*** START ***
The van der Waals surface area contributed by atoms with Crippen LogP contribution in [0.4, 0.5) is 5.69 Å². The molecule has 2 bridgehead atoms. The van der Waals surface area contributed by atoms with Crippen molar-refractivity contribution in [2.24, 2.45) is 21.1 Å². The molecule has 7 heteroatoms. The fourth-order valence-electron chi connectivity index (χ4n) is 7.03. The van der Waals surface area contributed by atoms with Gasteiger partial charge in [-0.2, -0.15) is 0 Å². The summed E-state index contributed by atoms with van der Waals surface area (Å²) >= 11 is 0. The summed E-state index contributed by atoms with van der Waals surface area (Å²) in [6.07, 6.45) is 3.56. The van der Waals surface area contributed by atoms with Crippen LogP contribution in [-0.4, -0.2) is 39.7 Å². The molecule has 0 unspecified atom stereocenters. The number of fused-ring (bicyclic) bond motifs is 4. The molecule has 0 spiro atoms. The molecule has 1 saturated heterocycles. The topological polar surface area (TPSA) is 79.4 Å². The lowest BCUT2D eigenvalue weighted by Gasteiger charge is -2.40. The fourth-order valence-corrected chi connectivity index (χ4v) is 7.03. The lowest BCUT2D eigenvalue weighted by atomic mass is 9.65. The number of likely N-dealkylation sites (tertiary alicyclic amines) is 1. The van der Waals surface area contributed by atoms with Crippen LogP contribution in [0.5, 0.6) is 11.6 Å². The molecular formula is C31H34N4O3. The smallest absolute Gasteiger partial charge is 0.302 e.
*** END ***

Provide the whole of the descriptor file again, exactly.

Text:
The van der Waals surface area contributed by atoms with Crippen LogP contribution in [0.4, 0.5) is 5.69 Å². The molecule has 2 bridgehead atoms. The van der Waals surface area contributed by atoms with Crippen molar-refractivity contribution in [2.24, 2.45) is 21.1 Å². The molecule has 7 heteroatoms. The fourth-order valence-electron chi connectivity index (χ4n) is 7.03. The van der Waals surface area contributed by atoms with Gasteiger partial charge in [-0.2, -0.15) is 0 Å². The summed E-state index contributed by atoms with van der Waals surface area (Å²) >= 11 is 0. The summed E-state index contributed by atoms with van der Waals surface area (Å²) in [6.07, 6.45) is 3.56. The van der Waals surface area contributed by atoms with Crippen LogP contribution in [-0.4, -0.2) is 39.7 Å². The molecule has 0 unspecified atom stereocenters. The number of fused-ring (bicyclic) bond motifs is 4. The molecule has 0 spiro atoms. The molecule has 1 saturated heterocycles. The topological polar surface area (TPSA) is 79.4 Å². The lowest BCUT2D eigenvalue weighted by Gasteiger charge is -2.40. The fourth-order valence-corrected chi connectivity index (χ4v) is 7.03. The lowest BCUT2D eigenvalue weighted by atomic mass is 9.65. The number of likely N-dealkylation sites (tertiary alicyclic amines) is 1. The van der Waals surface area contributed by atoms with Crippen LogP contribution in [0.5, 0.6) is 11.6 Å². The molecular formula is C31H34N4O3. The smallest absolute Gasteiger partial charge is 0.302 e.